Dispatches from the End of the World – Part II.

The Old Front Line.

[This is Part II in a multipart series. If you missed Part I, feel free to catch up HERE.]

When I was first contacted by the government, it was all a little surreal. They woke me up in the middle of the night, and before I knew it I was being driven via black SUV to be debriefed by the men and women who had worked on the NSA-CDC joint project back around the turn of the millennium.  What they told me didn’t help make the scenario any more real for me. If it wasn’t for the total lack of humor in the room, I would of been sure they were joking. But if there’s one thing common to everyone who works for the NSA, it is their painful lack of anything like a sense of humor. These people are bone-dry and deadly serious about everything. Still, none of the horrible things they told me seemed real. That is, until they put me on a plane and took me to what they called “the old front lines.” Deep in the South American jungle.

You see, as far back as the early 50’s, the American government had been doing experiments related to those discontinued a decade ago. Originally, these experiments were designed to create an invincible breed of soldier. At the time, they considered this to be the surest insurance against an all-out war with the Russians. Russia had just successfully tested an atomic bomb. In the global intelligence community, the end of the world looked imminent. It was a very scary time for those in the know. The one weapon, the U.S. government believed,  that could survive and defeat the proliferation of nuclear weaponry was an army of invincible soldiers.  Soldiers who could not be killed. Soldiers who could survive a nuclear attack.

Towards this goal, we began secret experiments upon indigenous Amazonian people. The Government began to develop drugs, and slip them into the water supplies. Mostly, they killed off Arapaso, Bará, Barasana, Desana, Karapanã, Siriano, Tariana, and Tukano people by the thousands. It was an ugly and shameful time.

Then in the eighties, we stumbled onto the most succesful combination we ever found. The drug kept people alive long after they should have died. It seemed the quest for eternal life, now thirty years old was nearing a close. Ponce de Leon was rumored to have looked for the fountain of youth in the New World. Our scientists believed they had found it. Deep in the Amazonian jungle.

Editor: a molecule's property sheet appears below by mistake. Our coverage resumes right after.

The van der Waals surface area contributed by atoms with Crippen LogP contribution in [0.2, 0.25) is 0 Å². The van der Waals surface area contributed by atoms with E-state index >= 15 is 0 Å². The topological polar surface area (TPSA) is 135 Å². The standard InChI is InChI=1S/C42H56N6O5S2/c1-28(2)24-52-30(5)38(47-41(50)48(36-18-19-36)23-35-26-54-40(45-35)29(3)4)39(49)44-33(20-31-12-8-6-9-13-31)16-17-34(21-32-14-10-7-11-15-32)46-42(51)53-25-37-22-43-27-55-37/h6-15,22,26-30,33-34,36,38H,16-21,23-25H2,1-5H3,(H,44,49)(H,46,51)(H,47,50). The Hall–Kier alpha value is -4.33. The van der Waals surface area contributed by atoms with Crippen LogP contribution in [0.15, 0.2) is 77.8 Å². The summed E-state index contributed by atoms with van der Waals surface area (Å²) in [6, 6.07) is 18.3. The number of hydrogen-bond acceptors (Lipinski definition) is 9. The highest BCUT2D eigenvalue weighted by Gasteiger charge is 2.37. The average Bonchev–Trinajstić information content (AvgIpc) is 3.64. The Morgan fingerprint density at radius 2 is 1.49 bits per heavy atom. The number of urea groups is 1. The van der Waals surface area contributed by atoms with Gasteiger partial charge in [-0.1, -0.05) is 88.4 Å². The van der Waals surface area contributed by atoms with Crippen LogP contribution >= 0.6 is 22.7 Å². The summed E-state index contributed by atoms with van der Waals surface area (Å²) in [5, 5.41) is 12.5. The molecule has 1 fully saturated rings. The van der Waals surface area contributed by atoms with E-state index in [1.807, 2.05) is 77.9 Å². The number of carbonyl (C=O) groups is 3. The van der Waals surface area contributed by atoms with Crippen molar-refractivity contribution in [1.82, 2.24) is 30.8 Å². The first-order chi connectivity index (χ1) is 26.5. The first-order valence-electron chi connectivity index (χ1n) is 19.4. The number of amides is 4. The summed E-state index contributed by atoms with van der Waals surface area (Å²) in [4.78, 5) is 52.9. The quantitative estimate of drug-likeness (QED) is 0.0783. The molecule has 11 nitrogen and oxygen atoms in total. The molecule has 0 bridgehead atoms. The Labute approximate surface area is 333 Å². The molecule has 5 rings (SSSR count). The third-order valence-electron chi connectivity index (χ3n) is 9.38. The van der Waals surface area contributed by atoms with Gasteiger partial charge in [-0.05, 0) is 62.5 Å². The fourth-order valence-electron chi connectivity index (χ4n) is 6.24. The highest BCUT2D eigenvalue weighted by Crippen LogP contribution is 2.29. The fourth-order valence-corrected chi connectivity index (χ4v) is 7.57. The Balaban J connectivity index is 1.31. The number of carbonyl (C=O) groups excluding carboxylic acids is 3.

But the drug’s side effects were disastrous. The subjects developed extreme fevers and behaved in a dangerous and unpredictable manner. They became difficult to kill, which was the point, but they also became impossible to control. The special forces representatives who were sent to train the subjects were almost all killed by them. Their throats ripped out, their vital organs removed. There were also numerous reports of cannibalism. Not traditional to any of the tribes before the experiments, this had become a standard and obsessively practiced behavior. The subjects had become more animal than human. The government tried for twenty more years to correct these problems.  They tested other populations. They brought subjects back to underground labs in Maryland and Atlanta. Nothing worked. The project was a wash.

But its legacy remains. After my briefing in Fort Meade failed to have the intended effect, I was flown to the Amazon. What I saw made what my briefing very real. There, deep in the jungles of South America, we were attacked, relentlessly, by wave upon wave of the monstrous victims of the American project.  Their numbers had grown since the last of the experiments had ceased. While the project had been discontinued, a small number of NSA agents had been assigned the duty of monitoring the “situation in the jungle.” They had watched in horror, as the former subjects attacked in mob-like fashion the members of neighboring tribes.  The horror increased, though, when the survivors of those attacks got up and joined the mob. Formerly healthy, untouched people were somehow infected by the former subjects. Subsequent tests revealed that the drug had passed from one population to the other. They inherited the same fevers, and the same violent behaviors. The problem they had left to die in the jungle was not going away. It was growing.


About Chris Michael

Eating guitars since 2009.
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